Gather IT executives in a room and talk of cloud computing billows forth. For CIOs who are already dabbling, projected savings are debated. From bullish analysts and eager vendors, more dazzling benefits are predicted.
Yet just as quickly come the caveats. Questions abound on security, reliability and control over corporate data. The biggest shadow of all is cast over what, exactly, cloud computing means.
A recent academic study identified at least 22 definitions of "cloud computing" in common use, from the broad notion of using the Internet to access any sort of managed technology services (also known as SaaS or software-as-a-service) to the wide-eyed optimist's view that a diverse, powerful lineup of cloud services will be delivered in real time by crash-proof distributed servers "without complicated deployment worries".
The sorry economy is prompting more CIOs to explore cloud computing and its cost-cutting promise, says Doug Tracy, former global CTO for Rolls-Royce. "But it's still an idea that a lot of people don't know a whole lot about."
The core attraction of the cloud is that companies can avoid buying and running hardware, software and other equipment by contracting with a services vendor to run selected systems or applications on its own infrastructure of virtualised servers. The "services" you purchase are delivered in a standardised, multitenancy fashion that observers say will save one-third to one-half of your current costs.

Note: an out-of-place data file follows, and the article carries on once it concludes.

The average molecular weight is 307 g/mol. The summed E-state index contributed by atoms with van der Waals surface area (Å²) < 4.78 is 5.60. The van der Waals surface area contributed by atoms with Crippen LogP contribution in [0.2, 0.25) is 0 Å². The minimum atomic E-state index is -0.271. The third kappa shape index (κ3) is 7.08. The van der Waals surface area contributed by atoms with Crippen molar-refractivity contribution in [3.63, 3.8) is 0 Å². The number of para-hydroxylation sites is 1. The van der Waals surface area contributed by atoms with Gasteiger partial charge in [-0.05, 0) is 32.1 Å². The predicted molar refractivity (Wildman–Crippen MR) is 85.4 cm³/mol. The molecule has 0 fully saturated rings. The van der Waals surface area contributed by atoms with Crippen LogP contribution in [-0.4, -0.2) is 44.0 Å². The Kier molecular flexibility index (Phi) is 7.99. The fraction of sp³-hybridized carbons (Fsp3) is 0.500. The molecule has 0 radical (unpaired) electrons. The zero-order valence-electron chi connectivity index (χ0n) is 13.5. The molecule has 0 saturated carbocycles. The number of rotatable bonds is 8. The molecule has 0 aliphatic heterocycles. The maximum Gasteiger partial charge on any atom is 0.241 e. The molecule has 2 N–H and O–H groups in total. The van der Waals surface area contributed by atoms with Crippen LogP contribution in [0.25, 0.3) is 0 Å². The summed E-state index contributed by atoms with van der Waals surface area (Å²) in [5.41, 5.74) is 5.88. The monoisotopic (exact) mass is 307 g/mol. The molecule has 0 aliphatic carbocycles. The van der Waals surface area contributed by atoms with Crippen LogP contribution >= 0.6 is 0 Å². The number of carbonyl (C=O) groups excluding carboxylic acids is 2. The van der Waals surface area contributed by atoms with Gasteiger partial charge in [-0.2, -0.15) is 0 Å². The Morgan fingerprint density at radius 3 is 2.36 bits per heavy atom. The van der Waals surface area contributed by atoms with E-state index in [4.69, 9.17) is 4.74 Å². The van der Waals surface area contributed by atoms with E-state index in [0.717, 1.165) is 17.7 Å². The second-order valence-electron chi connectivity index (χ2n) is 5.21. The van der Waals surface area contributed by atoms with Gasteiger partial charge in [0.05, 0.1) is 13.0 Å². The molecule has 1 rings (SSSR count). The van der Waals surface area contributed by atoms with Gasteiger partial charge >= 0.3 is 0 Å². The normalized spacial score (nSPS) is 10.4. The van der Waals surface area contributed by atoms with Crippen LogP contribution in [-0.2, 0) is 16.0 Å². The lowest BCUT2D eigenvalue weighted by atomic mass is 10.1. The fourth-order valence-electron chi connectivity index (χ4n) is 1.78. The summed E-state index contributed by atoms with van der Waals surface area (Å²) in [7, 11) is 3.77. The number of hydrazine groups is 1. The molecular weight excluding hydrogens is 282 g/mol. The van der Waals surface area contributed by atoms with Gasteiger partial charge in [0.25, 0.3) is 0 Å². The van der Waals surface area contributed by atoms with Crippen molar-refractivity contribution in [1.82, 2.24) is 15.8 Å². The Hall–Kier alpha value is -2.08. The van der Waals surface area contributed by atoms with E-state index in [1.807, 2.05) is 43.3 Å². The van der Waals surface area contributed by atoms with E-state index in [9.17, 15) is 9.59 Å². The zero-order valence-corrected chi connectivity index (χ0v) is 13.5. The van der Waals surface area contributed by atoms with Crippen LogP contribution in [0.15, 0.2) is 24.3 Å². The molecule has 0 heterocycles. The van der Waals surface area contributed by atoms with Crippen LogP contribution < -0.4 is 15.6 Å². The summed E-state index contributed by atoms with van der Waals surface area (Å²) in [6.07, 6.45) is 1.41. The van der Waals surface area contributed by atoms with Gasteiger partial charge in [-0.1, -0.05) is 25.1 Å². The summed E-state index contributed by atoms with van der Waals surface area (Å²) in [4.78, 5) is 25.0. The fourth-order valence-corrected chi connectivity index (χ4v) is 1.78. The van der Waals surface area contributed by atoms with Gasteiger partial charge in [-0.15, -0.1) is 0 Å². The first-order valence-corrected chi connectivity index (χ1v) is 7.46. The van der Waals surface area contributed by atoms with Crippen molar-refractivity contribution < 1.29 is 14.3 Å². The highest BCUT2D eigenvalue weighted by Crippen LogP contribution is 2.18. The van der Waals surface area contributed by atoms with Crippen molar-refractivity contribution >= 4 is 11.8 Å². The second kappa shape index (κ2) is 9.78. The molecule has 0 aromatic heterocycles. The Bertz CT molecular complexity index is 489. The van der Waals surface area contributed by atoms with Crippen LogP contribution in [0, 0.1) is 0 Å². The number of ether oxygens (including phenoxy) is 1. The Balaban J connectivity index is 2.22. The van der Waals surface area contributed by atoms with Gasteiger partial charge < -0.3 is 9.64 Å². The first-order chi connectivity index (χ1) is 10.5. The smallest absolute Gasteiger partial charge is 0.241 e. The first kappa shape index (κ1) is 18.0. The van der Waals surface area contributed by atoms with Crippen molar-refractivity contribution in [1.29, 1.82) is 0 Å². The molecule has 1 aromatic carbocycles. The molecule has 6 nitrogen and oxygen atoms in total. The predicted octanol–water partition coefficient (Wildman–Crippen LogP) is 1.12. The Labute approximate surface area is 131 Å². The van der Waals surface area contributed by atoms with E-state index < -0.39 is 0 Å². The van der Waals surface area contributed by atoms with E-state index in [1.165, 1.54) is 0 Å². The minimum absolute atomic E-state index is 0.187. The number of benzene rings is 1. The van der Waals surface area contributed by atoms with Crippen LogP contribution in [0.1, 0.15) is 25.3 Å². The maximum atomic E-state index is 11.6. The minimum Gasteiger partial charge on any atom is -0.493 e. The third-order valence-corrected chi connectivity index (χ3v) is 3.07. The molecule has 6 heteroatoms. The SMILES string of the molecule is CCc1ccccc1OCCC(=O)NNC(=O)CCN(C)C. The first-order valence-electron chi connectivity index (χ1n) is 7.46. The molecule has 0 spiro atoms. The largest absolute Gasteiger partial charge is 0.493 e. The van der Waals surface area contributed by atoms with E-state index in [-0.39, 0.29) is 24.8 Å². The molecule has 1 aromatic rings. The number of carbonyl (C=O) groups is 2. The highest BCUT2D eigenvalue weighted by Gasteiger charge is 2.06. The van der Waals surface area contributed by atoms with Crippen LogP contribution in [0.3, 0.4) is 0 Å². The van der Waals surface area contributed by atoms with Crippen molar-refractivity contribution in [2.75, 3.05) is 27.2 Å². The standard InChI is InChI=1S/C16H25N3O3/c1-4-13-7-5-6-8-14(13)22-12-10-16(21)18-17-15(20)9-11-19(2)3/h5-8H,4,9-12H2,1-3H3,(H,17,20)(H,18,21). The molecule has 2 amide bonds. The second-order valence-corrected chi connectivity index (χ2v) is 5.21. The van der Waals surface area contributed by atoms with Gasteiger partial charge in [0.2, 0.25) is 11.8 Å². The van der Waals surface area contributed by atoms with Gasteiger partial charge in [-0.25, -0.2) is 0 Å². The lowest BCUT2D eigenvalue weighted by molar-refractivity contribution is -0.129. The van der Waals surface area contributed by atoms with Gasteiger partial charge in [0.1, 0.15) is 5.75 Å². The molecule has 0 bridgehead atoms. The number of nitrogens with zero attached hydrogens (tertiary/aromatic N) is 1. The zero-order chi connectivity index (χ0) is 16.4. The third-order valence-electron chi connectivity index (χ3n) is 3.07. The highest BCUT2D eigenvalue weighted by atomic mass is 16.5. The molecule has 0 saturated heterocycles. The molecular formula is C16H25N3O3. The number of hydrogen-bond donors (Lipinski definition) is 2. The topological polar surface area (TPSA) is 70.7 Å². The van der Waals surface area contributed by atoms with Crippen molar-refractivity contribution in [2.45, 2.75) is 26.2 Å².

That's certainly appealing as this down economy forces CIOs to seek ever-greater efficiencies from IT infrastructures already as lean as starving wolves.
"We're under tremendous pressure to provide flexibility and agility and to be driving cost models down," says Charles Soto, vice president of IT at Motorola's Broadband Mobility Solutions business, which recently tested cloud computing services for four different applications. But thinking that cloud computing will release an instant reservoir of savings is a mistake, he adds.
To Arthur Winn, head of pricing at BT Group, "cloud" is nothing but a marketing term. The giant London telecommunications company has been doing what could be considered cloud computing for several years, he says. That is, handing over BT customer calling data to a third party to analyse and then let BT access via the Internet. "As long as we are getting more service for less money each year, we're happy," he says.
Making decisions about an over-hyped, under-delivering technology amid today's unrelenting economic pressures certainly isn't easy. So to help uncloud your thinking, we looked into exactly how several companies across various industries are experimenting with cloud computing.
What we found is that cloud is an umbrella term for many services, including SaaS and virtualisation -- anything but traditional computing behind the walls of your own data centre. If you're worried about being behind the cloud curve, don't be.
Spinning the Hype Cycle
CIOs recognise this latest hype cycle all too well. When client-server computing was all the early-90s' rage, every vendor slapped the term onto its marketing pitch whether it fit or not. Then it was data warehousing lining up to provide a single view of all your customers at the touch of a button. Next came ERP systems intended to replace the disparate best-of-breed software across business operations.
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